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Opinion: The Unjust Relationship between Birth Control and Insurance Companies

Since the Affordable Care Act (ACA) was passed in 2010, womxn and their access to birth control have improved immensely. Womxn with insurance now pay little to no co-pay when obtaining birth control, or at least that’s what all insurances want you to think.

While most insurances do cover birth control with little to no co-pay, there are still quite a few that barely cover birth control if they do at all or will only cover generic brands, this I know from my own personal battles. 

From my own experience, I had to battle my insurance company and ultimately switched insurances to once again have health coverage for birth control. 

The issue began when I was in between insurances and was using supplementary insurance until I was back on Blue Cross Blue Shield. All of a sudden, I had a pricey co-pay for my birth control pills, but I didn’t really think much of it. 

The major problem began when I decided to switch from birth control pills to an IUD (intrauterine device). I found that an IUD was better for my circumstances and lifestyle at the time and decided it was the best route for me to take. When I called to make an appointment, I provided my new insurance information and thought I was good to go. Then I received a call, my insurance will not cover my IUD and if I want it I must pay $1,800 out of pocket.

copper intrauterine device
Photo by Reproductive Health Supplies Coalition from Unsplash

This never happened to me before. I spent days arguing with the insurance company and advocating for myself to be able to get my IUD. At the end of it all, if I wanted it covered, I had to switch insurances.  And finally, I switched.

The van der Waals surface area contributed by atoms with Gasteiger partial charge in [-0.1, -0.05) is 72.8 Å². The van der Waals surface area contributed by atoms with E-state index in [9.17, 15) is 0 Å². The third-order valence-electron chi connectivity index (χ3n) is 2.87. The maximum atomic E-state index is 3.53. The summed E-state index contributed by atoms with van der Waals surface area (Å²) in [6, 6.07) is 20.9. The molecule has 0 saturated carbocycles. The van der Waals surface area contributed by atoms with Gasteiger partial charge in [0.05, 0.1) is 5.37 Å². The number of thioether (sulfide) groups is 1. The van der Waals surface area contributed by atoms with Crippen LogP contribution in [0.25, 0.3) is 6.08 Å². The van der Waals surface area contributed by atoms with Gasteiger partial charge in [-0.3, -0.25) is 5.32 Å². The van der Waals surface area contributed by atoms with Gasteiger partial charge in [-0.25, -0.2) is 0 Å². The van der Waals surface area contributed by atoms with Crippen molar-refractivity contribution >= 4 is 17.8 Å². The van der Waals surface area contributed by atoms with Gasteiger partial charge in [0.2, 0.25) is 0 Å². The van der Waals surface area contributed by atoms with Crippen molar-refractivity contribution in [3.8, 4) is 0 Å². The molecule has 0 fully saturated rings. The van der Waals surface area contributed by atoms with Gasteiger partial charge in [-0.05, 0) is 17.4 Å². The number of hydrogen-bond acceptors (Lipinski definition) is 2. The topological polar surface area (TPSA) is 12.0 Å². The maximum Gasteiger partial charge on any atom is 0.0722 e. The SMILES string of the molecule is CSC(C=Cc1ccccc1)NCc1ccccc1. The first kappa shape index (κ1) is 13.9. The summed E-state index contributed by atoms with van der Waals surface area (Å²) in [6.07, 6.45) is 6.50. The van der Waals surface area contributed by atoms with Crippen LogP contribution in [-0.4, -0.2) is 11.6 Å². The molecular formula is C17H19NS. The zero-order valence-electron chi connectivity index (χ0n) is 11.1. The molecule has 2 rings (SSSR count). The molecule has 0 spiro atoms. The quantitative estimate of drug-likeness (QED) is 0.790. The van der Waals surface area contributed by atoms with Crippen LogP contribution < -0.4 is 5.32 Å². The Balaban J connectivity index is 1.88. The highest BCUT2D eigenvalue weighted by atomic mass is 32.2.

Like all the other health/reproductive battles womxn face, I was forced to advocate for a basic health service I was denied. While I was quite lucky to be able to switch insurances to obtain coverage for my IUD, many womxn are unable to do that. They either have to pay fees to receive birth control or simply go without it.  

Examples of excuses why insurances may not cover are because they are short-term insurance or if a private employer objects to covering birth control on a moral or religious ground they can receive a federal exemption, etc. according to WebMD.

Neon Tommy - Creative Commons

While there are organizations like Planned Parenthood to help womxn with their birth control needs, why do womxn have to take such difficult routes to obtain coverage?

The relationship between birth control and insurance companies still stands as unjust and unequal when there are still exceptions for womxn to not have their birth control fully covered.


* Disclaimer: The views and opinions expressed in this article are those of the author and do not necessarily reflect the views of Her Campus. 

Sources: 1, 2, 3, 4

Photos: Her Campus Media 

Gianna is currently a junior at American University in Washington, D.C., and is majoring in journalism and minoring in political science. She is the managing editor of Her Campus at American University. Gianna enjoys writing about Women's Advocacy, Politics and Pop Culture. She also loves to travel and find hole-in-the-wall restaurants in D.C.
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